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This article, part of an ongoing qualitative research project on law firm culture, analyzes the role of compensation in the modern law firm. At first blush, the significance of the compensation process may seem obvious: it represents an economy in which the firm distributes material rewards to its partners. From this perspective, disputes and dissatisfaction regarding compensation are simply attempts by partners to improve their financial well-being.

Our research suggests, however, that compensation serves to distribute not just money, but also respect. Compensation thus represents the operation of both a material and a moral economy within a firm. As a moral economy, the dynamics of partner compensation serve to both establish and express criteria of value—to define what it means to be a good lawyer in a given firm. The relative weight of these criteria has been changing in most firms over the past three decades or so. While traditional professional competencies and qualities remain important, greater competitive pressures have led firms to place increasing emphasis on business generation and client development. This means that the bases for conveying respect for partners through the compensation process are undergoing substantial change in many law firms.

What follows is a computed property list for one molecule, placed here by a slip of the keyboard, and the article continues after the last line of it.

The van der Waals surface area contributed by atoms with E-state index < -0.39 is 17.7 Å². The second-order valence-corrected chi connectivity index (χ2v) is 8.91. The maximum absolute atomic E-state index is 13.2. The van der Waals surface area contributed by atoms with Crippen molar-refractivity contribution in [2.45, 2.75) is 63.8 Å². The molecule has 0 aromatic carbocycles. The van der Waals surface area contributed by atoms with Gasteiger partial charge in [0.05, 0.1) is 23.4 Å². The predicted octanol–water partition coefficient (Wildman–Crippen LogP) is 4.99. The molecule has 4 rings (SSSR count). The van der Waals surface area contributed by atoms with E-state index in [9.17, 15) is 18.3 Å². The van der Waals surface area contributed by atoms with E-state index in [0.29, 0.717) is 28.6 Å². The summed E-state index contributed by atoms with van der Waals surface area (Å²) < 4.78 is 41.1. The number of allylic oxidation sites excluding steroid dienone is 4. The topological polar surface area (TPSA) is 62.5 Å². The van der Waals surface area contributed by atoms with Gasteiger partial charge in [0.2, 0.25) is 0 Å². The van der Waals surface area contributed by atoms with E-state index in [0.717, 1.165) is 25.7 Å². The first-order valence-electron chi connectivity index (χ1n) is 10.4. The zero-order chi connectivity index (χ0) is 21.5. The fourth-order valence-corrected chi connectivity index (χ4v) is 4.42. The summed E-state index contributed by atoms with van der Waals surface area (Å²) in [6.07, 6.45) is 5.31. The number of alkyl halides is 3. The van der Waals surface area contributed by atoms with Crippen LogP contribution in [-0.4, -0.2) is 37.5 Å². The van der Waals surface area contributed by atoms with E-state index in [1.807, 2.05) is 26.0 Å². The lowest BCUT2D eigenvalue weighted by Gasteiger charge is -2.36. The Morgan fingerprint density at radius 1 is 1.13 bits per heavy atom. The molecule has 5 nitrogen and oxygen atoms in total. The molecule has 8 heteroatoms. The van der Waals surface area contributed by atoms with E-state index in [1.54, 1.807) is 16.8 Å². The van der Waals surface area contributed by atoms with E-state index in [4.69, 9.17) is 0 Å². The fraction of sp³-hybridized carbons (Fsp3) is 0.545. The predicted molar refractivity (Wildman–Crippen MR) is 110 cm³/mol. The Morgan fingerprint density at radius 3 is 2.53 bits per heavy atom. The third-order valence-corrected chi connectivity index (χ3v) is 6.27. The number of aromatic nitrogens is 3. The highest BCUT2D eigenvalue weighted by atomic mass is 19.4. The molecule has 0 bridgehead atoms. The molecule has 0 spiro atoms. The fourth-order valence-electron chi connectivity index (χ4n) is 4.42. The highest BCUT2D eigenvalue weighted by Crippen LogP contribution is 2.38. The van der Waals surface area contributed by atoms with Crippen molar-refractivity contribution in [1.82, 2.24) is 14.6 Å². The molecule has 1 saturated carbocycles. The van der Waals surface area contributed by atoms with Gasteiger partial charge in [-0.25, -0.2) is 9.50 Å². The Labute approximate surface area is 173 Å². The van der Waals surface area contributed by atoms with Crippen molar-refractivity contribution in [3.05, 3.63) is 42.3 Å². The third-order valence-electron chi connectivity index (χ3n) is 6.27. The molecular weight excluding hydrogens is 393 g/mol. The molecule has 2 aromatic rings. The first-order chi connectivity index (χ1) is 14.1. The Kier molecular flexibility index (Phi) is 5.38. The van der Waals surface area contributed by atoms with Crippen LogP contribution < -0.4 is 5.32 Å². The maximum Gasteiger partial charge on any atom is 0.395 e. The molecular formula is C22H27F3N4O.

Archetype theory provides some insight into the significance of this process. This theory suggests that professional service firms are constituted by organizational structures and policies, as well as by interpretive schemes that give those features meaning. Scholars in this vein suggest that as firms move from classical professional partnerships to “managed professional businesses,” their leaders must offer interpretive schemes that provide persuasive accounts of how such changes are consistent with a meaningful professional life. We argue that disagreements over compensation in law firms represent contests between competing interpretive schemes that represent different “orders of worth.” From this perspective, negotiation over compensation involves the question of how a firm should balance its identity both as a major business enterprise and an organization of professionals in an era of tumultuous competitive change.

Publication Citation

10 U. St. Thomas L.J. 74-151 (2012)